Philippine miners are urging the government to lift a large-scale mining ban, which has been in place for six years, following the publication of a memorandum which removed the ban on smaller projects.

The Department of Environment and Natural Resources announced the memorandum, which raised hopes for the country’s struggling mining companies, on 18 June. GDP from mining has fallen considerably from PHP31.7bn in July 2017 to PHP20.2bn in the first quarter of this year, and the country’s strict environmental regulations means that only 3% of mineral-rich land in the country has been mined.

Ronald Recidoro, executive director of the country’s Chamber of Mines, said: “The wisdom [behind] the lifting of the ban on small-scale mining should also apply to large-scale.

“There should be no distinction between large-scale and small-scale mining because their impact on the environment is the same.”

The removal of the small-scale ban may be in direct response to the significant illegal small-scale mining in the country; the government estimates that 60%-70% of small-scale miners in the country operate illegally, endangering workers, damaging local environments, and mining seams that could be used by legitimate companies.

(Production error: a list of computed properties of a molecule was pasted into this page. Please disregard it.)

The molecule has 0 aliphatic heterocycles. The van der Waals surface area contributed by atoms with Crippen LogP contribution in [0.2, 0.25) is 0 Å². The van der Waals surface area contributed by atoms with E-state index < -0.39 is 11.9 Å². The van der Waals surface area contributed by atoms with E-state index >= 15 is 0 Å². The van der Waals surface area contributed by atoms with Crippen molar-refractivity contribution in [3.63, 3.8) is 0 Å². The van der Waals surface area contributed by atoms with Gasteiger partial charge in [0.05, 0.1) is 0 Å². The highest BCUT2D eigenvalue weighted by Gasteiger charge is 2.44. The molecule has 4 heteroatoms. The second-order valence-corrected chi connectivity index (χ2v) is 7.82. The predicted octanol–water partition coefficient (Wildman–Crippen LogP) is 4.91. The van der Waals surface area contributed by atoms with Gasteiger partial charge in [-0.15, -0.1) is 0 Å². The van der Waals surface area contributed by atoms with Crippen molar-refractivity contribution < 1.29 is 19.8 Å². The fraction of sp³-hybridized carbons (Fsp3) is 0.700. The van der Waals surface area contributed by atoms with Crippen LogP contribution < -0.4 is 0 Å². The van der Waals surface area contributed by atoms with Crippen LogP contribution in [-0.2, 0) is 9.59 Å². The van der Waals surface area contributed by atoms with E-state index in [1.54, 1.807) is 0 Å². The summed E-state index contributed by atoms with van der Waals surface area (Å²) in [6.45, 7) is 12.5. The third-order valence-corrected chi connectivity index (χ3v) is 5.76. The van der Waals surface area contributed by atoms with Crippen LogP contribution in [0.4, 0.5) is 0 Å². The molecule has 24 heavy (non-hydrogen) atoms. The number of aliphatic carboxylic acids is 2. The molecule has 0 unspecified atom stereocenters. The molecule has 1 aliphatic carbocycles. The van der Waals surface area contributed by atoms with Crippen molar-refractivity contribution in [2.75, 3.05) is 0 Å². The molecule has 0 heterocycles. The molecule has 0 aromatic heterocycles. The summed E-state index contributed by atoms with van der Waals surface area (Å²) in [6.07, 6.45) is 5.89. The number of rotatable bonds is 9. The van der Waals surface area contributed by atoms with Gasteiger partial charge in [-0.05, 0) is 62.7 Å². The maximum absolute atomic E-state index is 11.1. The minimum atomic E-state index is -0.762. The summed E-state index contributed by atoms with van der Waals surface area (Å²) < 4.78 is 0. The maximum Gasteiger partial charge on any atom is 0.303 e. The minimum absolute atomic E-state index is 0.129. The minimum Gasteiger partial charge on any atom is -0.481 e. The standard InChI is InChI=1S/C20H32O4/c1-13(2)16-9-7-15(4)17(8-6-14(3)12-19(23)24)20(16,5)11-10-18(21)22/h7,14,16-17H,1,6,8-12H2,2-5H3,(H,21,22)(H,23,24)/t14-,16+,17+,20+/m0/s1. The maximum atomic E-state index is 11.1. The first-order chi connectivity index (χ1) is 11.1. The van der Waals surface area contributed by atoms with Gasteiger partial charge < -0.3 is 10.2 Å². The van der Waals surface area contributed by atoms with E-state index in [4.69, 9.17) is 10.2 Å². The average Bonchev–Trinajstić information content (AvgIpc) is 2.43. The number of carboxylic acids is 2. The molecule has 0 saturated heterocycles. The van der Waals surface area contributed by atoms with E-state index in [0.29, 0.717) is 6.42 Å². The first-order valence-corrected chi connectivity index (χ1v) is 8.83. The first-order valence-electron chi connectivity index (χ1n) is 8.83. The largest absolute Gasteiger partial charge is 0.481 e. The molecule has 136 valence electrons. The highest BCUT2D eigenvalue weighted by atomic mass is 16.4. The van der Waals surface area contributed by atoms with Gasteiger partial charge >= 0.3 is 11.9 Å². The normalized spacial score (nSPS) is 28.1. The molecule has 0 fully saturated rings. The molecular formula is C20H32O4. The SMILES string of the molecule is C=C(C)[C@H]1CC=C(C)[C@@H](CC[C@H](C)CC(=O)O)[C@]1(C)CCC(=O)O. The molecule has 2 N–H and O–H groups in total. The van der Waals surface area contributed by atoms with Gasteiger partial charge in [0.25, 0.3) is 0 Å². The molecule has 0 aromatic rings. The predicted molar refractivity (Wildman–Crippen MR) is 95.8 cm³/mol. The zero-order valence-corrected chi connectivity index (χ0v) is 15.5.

However, there are no indications that the country’s strict restrictions on large-scale and open-pit mining will be lifted. Former Environment and Natural Resources Secretary Regina Lopez tightened restrictions on both in July 2016. She closed a total of 26 mines for failing to pass environmental audits and rejected the construction of a further 75 proposed mines. While open-pit mining is technically legal, a moratorium implemented by Lopez has not yet been removed.

President Rodrigo Duterte also rejected calls earlier this year to reverse a ban on open-pit mining implemented during Lopez’s time in office and demanded ‘trees as tall as me in six months’ as part of reforestation initiatives.

However, Duterte and Roy Cimatu, the former military general who replaced Lopez after she stepped down following a lack of support from the Philippine Congress, have clashed over the open-pit mining ban. The Philippines is the world’s second-largest supplier of nickel ore, and Cimatu wants the country to make better use of its natural resources. Lifting the ban could enable production at the $5.9bn Tampakan copper and gold mine, which has stalled since 2011, to resume.

Wilfredo Moncano, head of the Mines and Geosciences Bureau, said: “There is a need to correct historical injustices because ordinary people, especially indigenous people, should also benefit from the mineral resources of the country, not only big businesses.

“There may be environmental violations, but these will be reduced because they are now legitimate mining operators and have obligations to comply unlike before. So legalising them is the better option.”